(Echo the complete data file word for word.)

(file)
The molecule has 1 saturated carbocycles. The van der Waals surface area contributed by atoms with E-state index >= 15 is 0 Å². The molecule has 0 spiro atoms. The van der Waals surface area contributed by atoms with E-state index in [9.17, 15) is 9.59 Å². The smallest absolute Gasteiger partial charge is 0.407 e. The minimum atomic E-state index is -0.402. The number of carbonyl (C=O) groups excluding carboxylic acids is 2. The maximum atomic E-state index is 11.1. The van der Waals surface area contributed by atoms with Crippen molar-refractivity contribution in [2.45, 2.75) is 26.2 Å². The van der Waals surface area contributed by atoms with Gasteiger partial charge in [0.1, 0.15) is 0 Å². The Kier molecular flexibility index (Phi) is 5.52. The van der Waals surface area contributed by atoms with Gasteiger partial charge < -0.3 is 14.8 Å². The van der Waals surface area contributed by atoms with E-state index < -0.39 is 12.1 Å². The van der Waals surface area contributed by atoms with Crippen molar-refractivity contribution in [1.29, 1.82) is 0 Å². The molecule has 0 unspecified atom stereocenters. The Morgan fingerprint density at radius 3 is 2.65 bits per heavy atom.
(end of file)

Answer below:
The molecule has 1 saturated carbocycles. The van der Waals surface area contributed by atoms with E-state index >= 15 is 0 Å². The molecule has 0 spiro atoms. The van der Waals surface area contributed by atoms with E-state index in [9.17, 15) is 9.59 Å². The smallest absolute Gasteiger partial charge is 0.407 e. The minimum atomic E-state index is -0.402. The number of carbonyl (C=O) groups excluding carboxylic acids is 2. The maximum atomic E-state index is 11.1. The van der Waals surface area contributed by atoms with Crippen molar-refractivity contribution in [2.45, 2.75) is 26.2 Å². The van der Waals surface area contributed by atoms with Gasteiger partial charge in [0.1, 0.15) is 0 Å². The Kier molecular flexibility index (Phi) is 5.52. The van der Waals surface area contributed by atoms with Gasteiger partial charge < -0.3 is 14.8 Å². The van der Waals surface area contributed by atoms with E-state index < -0.39 is 12.1 Å². The van der Waals surface area contributed by atoms with Crippen molar-refractivity contribution in [1.29, 1.82) is 0 Å². The molecule has 0 unspecified atom stereocenters. The Morgan fingerprint density at radius 3 is 2.65 bits per heavy atom.